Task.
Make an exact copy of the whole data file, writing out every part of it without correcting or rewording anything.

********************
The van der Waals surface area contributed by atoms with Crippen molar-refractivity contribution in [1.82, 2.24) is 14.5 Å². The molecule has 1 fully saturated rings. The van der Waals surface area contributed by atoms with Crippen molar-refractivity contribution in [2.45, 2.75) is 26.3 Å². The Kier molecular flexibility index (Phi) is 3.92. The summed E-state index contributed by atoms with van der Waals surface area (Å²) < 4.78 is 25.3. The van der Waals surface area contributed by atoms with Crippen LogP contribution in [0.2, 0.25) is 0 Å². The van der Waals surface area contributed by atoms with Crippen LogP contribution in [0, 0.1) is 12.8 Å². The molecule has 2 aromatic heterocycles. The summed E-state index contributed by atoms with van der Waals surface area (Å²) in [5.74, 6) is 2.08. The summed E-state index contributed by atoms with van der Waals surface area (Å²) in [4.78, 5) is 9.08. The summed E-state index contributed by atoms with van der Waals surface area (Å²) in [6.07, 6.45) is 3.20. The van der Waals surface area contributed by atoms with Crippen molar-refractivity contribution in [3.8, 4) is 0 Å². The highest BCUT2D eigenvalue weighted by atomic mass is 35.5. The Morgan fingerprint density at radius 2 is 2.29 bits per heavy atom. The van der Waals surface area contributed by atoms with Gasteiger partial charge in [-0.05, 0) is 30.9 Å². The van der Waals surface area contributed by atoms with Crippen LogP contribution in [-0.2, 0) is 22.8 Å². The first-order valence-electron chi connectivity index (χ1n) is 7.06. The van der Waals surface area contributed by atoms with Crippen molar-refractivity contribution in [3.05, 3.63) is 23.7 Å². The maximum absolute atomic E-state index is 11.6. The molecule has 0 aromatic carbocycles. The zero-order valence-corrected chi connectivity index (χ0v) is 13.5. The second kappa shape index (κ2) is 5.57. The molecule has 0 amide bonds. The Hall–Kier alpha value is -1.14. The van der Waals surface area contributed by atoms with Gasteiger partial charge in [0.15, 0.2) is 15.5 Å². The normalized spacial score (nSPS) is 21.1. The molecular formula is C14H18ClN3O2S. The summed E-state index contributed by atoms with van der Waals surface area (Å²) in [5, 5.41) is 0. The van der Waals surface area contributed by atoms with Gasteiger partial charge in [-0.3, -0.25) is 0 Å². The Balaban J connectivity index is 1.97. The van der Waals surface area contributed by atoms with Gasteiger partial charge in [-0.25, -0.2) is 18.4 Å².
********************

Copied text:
The van der Waals surface area contributed by atoms with Crippen molar-refractivity contribution in [1.82, 2.24) is 14.5 Å². The molecule has 1 fully saturated rings. The van der Waals surface area contributed by atoms with Crippen molar-refractivity contribution in [2.45, 2.75) is 26.3 Å². The Kier molecular flexibility index (Phi) is 3.92. The summed E-state index contributed by atoms with van der Waals surface area (Å²) < 4.78 is 25.3. The van der Waals surface area contributed by atoms with Crippen LogP contribution in [0.2, 0.25) is 0 Å². The van der Waals surface area contributed by atoms with Crippen LogP contribution in [0, 0.1) is 12.8 Å². The molecule has 2 aromatic heterocycles. The summed E-state index contributed by atoms with van der Waals surface area (Å²) in [5.74, 6) is 2.08. The summed E-state index contributed by atoms with van der Waals surface area (Å²) in [4.78, 5) is 9.08. The summed E-state index contributed by atoms with van der Waals surface area (Å²) in [6.07, 6.45) is 3.20. The van der Waals surface area contributed by atoms with Crippen molar-refractivity contribution in [3.8, 4) is 0 Å². The highest BCUT2D eigenvalue weighted by atomic mass is 35.5. The Morgan fingerprint density at radius 2 is 2.29 bits per heavy atom. The van der Waals surface area contributed by atoms with Gasteiger partial charge in [-0.05, 0) is 30.9 Å². The van der Waals surface area contributed by atoms with Crippen LogP contribution in [-0.2, 0) is 22.8 Å². The first-order valence-electron chi connectivity index (χ1n) is 7.06. The van der Waals surface area contributed by atoms with Crippen molar-refractivity contribution in [3.05, 3.63) is 23.7 Å². The maximum absolute atomic E-state index is 11.6. The molecule has 0 aromatic carbocycles. The zero-order valence-corrected chi connectivity index (χ0v) is 13.5. The second kappa shape index (κ2) is 5.57. The molecule has 0 amide bonds. The Hall–Kier alpha value is -1.14. The van der Waals surface area contributed by atoms with Gasteiger partial charge in [0.15, 0.2) is 15.5 Å². The normalized spacial score (nSPS) is 21.1. The molecular formula is C14H18ClN3O2S. The summed E-state index contributed by atoms with van der Waals surface area (Å²) in [5, 5.41) is 0. The van der Waals surface area contributed by atoms with Gasteiger partial charge in [-0.3, -0.25) is 0 Å². The Balaban J connectivity index is 1.97. The van der Waals surface area contributed by atoms with Gasteiger partial charge in [-0.25, -0.2) is 18.4 Å².